Employer Rating: 3.9 out of 5
Employee Referral Rating: 85percent
CEO Approval Rating: 95 percent

There are many parts to the DOC, including the National Oceanic and Atmospheric Administration and the National Telecommunications and Information Administration. Like the DOS, the DOC has a foreign service arm called the Foreign Commercial Service, within the International Trade Administration. If you have a passion for international trade, the DOC is one of several places to keep your eye on. 

6. Social Security Administration (SSA):

Employer Rating: 3.3 out of 5
Employee Referral Rating: 58 percent
CEO Approval Rating: 74 percent

Working for the SSA means helping to bring Social Security services to the public, and they have job opportunities both in the U.S. and abroad.  

7. Department of Health and Human Services (HHS):

Employer Rating: 3.7 out of 5
Employee Referral Rating: 62 percent
CEO Approval Rating: 91 percent

Jobs at HHS includes health care research and related categories, and encompasses the Centers for Disease Control and Prevention, the Food and Drug Administration, and more.  

8. Department of Labor (DOL):

Employer Rating: 3.0 out of 5
Employee Referral Rating: 49 percent
CEO Approval Rating: 86 percent

At the DOL you can work for the Bureau of Labor Statistics and the Bureau of International Labor Affairs, in such roles as an economist, statistician, accountant, or auditor.

9. Department of Transportation (DOT):

Employer Rating: 3.6 out of 5
Employee Referral Rating: 77 percent
CEO Approval Rating: 100 percent

Careers at the DOT include working in aviation, highway traffic safety, and more, including working for the Federal Transit Administration and Maritime Administration.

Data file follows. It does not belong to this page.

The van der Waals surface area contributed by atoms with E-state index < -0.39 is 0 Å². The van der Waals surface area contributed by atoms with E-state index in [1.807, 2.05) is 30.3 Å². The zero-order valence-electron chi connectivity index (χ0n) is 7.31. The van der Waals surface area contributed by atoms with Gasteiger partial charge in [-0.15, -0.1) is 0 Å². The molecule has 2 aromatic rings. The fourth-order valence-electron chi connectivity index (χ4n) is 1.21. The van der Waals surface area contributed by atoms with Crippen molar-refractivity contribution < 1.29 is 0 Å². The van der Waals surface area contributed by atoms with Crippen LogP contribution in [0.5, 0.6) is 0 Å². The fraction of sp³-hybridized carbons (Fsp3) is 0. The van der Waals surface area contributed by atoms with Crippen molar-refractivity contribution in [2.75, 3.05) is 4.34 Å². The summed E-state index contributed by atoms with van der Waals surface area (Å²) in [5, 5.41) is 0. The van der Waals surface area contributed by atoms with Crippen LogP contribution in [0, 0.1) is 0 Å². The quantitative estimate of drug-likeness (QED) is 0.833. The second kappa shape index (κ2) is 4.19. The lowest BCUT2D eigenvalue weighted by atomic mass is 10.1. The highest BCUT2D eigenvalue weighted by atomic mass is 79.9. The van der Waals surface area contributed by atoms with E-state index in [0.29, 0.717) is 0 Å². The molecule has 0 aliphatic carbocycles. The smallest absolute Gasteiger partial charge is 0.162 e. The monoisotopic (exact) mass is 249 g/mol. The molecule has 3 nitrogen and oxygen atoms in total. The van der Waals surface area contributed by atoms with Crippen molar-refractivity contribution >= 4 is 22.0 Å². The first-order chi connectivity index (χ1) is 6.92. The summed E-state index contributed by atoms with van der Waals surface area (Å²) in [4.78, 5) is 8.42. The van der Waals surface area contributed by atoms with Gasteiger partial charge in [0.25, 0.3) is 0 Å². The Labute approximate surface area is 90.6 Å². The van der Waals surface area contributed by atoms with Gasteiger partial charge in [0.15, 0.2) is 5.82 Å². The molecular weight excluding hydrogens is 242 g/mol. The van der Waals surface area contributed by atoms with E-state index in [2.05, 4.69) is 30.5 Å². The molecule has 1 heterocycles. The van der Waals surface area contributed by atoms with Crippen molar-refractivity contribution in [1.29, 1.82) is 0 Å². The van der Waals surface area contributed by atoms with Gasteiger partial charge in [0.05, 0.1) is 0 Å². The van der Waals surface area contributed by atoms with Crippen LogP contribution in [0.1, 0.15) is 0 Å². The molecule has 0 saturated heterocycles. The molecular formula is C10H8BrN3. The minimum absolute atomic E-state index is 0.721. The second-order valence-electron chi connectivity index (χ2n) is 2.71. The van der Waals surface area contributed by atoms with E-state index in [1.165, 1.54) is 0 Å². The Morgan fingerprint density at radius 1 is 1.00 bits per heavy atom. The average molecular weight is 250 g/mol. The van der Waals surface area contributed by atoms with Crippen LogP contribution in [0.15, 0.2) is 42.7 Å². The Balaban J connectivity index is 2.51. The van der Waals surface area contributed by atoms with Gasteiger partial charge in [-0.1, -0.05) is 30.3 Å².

10. US Department of the Air Force (USAF):

Employer Rating: 4.1 out of 5
Employee Referral Rating: 84 percent
CEO Approval Rating: 86 percent

The military made the list! And in case you didn't know, the branches of the armed forces have civilian jobs, so this is also a potential employer to consider when you transition to the civilian workforce. Job prospects with the USAF include intelligence, program management, financial management, and more.

What These Scores Mean

These scores and rankings are all based on people's opinions, so for you and your job search, they may mean nothing. Each of these agencies made the Best Places to Work Top 10 list, and that certainly says something. Do low Glassdoor scores mean you should run away? Not necessarily – this author worked for 4 years with the Department of Commerce, and loved every moment of it, so in our opinion a 3.9 is a little low (but anything around a 4 is pretty good, so that isn't a horrible score).

A general rule of thumb to follow is that if the scores are closer to the 3.0 range, it doesn't mean the organization is hopeless. It means you should do your research. Read up on what people are saying about the agency or company, and check out top 10 lists such as this to see what brought them to the top 10. At the end of the day, a job is very much about whom you work with and for, so consider these lists and reviews as a starting point, so that you are better informed and able to ask the right questions.